Reply about Why is ProFTPD responding to active connections using Covia?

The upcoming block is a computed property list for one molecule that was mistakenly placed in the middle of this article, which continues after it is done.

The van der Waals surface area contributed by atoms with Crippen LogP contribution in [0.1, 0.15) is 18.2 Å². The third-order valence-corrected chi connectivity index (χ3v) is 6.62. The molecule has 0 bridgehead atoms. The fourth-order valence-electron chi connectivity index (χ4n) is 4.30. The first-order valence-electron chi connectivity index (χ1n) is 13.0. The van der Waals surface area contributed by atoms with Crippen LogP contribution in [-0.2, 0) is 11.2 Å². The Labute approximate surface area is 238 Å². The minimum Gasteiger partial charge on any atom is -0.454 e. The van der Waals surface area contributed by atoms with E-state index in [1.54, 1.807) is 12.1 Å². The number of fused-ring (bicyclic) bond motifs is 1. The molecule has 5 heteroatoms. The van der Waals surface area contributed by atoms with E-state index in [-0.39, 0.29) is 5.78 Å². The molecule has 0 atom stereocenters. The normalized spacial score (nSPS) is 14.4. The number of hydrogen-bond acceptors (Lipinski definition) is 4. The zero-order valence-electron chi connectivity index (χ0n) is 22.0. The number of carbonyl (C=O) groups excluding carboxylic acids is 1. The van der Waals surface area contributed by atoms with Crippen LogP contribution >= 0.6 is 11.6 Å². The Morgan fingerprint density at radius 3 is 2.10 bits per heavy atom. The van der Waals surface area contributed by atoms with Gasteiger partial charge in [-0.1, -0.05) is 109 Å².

Hi Transient, I was one of the developers of the Communications Integrator (CI) back in the late 80's and early 90's. The CI was the first middleware product that allowed lu's (logical units which can be applications, and hardware endpoints) to communicate without needing to know the routing, or the protocols necessary to traverse in order to transmit a message from end to end. The end points just needed to know a simple name that was assigned to the other end point it wanted to talk with. Back in those days, there was a lot of record keeping because hardware resources were scarce due to their expense. The CI reserved port 64 back then because they didn't know that desktop computers would have thousands of ports in the near future when the internet became a reality. Back then, no one knew how PCs and protocols would end up using the internet. Anyway, those port reservations are a leftover from the past. The communications integrator evolved into what is known as TCP/IP, and the internet. Yes, there are stories about the internet being invented in Switzerland, or by the government in the USA, or some universities. One or all of the entities did create document (a computer file) access over a disparate network using what we now know as hypertext (an html anchor). Who did what first is anyone's guess. As for the port reservation, do worry about it. There is no formal CI app running these days so you can block it or ignore it. The company which I work for that made the CI was named Covia and then Covia technologies. It was an airline TPF shop, that supported United Airlines' Apollo Reservation system. We created the CI out of need. We saw how it made application development much easier and then we talked American Airlines into buying it. TPF shops also use MVS mainframes. We created an MVS version and then sold it to MCI and the phone company in sweeden, and Citicorp. As it grew we learned all we needed to do was implement interfaces for the different network protocols (SNA, APPC, APPN, HLH, and more)and then write clients for the operating systems of the machines that would use it. I moved on from those technologies a long time ago and transitioned into the pc/mac using the internet world. I invented technology almost 20 years for which I later got a patent which was allowed in 2011 (it took five years). The patent number is 7,987,168. The easiest way to explain my invention is when you use a browser and you type words separated by a space instead of a web address you see a search result web page from the browser's default search engine; e.g. definition of perspicacity, local time new York, etc... I never thought I would wind up making things that are used on every device in the world. It is humbling and a big responsibility. I'm in the process of creating the next version of the internet and how everyone will use it. Send me your email if you want me to include you in the list of people who will receive the announcement when it is ready for the public. Hope everything is working good for you. Oh yeah, get really really good at Linux. That is what intel's new processors, the i3,i5, and i7 use in the second processor they contain which has a cellular 3g transmitter. Do a search for intel ivybridge processors, or how to disable intel 3g processor on google to learn about that crazy new technology. That way, the operating system vendors can honestly say their software is not spying on you because the hardware has a second separate processor running Linux that can be powered by the electricity coming from an Ethernet cable if the power cable to the computer is unplugged. The processor receives commands via cellular signals from your local cell phone tower. The separate chip can access the hard drive and all peripherals of the machine even when it is off. So unplug the Ethernet, and the power plug when you shut down your pc and/or mac at night if it has one of those new fangled processors.